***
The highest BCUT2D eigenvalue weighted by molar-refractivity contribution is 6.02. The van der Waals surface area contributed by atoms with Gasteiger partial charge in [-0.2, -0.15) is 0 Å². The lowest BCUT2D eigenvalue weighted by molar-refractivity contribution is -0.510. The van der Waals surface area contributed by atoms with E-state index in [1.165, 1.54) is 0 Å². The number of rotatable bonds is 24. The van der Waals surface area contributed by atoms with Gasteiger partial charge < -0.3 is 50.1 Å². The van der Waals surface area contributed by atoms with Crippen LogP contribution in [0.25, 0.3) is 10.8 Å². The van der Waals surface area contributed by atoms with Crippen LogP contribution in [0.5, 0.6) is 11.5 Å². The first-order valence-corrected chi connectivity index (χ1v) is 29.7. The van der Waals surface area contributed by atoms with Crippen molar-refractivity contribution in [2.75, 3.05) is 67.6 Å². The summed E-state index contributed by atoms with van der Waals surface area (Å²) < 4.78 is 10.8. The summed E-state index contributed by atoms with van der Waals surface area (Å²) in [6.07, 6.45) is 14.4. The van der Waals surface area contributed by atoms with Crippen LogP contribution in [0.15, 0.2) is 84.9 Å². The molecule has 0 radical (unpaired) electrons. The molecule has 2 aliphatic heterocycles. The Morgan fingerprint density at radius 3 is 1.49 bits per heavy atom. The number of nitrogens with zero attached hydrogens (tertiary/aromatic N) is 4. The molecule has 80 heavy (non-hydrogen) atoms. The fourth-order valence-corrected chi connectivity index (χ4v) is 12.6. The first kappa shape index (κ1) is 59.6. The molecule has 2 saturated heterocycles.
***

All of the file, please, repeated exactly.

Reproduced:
The highest BCUT2D eigenvalue weighted by molar-refractivity contribution is 6.02. The van der Waals surface area contributed by atoms with Gasteiger partial charge in [-0.2, -0.15) is 0 Å². The lowest BCUT2D eigenvalue weighted by molar-refractivity contribution is -0.510. The van der Waals surface area contributed by atoms with E-state index in [1.165, 1.54) is 0 Å². The number of rotatable bonds is 24. The van der Waals surface area contributed by atoms with Gasteiger partial charge < -0.3 is 50.1 Å². The van der Waals surface area contributed by atoms with Crippen LogP contribution in [0.25, 0.3) is 10.8 Å². The van der Waals surface area contributed by atoms with Crippen LogP contribution in [0.5, 0.6) is 11.5 Å². The first-order valence-corrected chi connectivity index (χ1v) is 29.7. The van der Waals surface area contributed by atoms with Crippen molar-refractivity contribution in [2.75, 3.05) is 67.6 Å². The summed E-state index contributed by atoms with van der Waals surface area (Å²) < 4.78 is 10.8. The summed E-state index contributed by atoms with van der Waals surface area (Å²) in [6.07, 6.45) is 14.4. The van der Waals surface area contributed by atoms with Crippen LogP contribution in [0.15, 0.2) is 84.9 Å². The molecule has 0 radical (unpaired) electrons. The molecule has 2 aliphatic heterocycles. The Morgan fingerprint density at radius 3 is 1.49 bits per heavy atom. The number of nitrogens with zero attached hydrogens (tertiary/aromatic N) is 4. The molecule has 80 heavy (non-hydrogen) atoms. The fourth-order valence-corrected chi connectivity index (χ4v) is 12.6. The first kappa shape index (κ1) is 59.6. The molecule has 2 saturated heterocycles.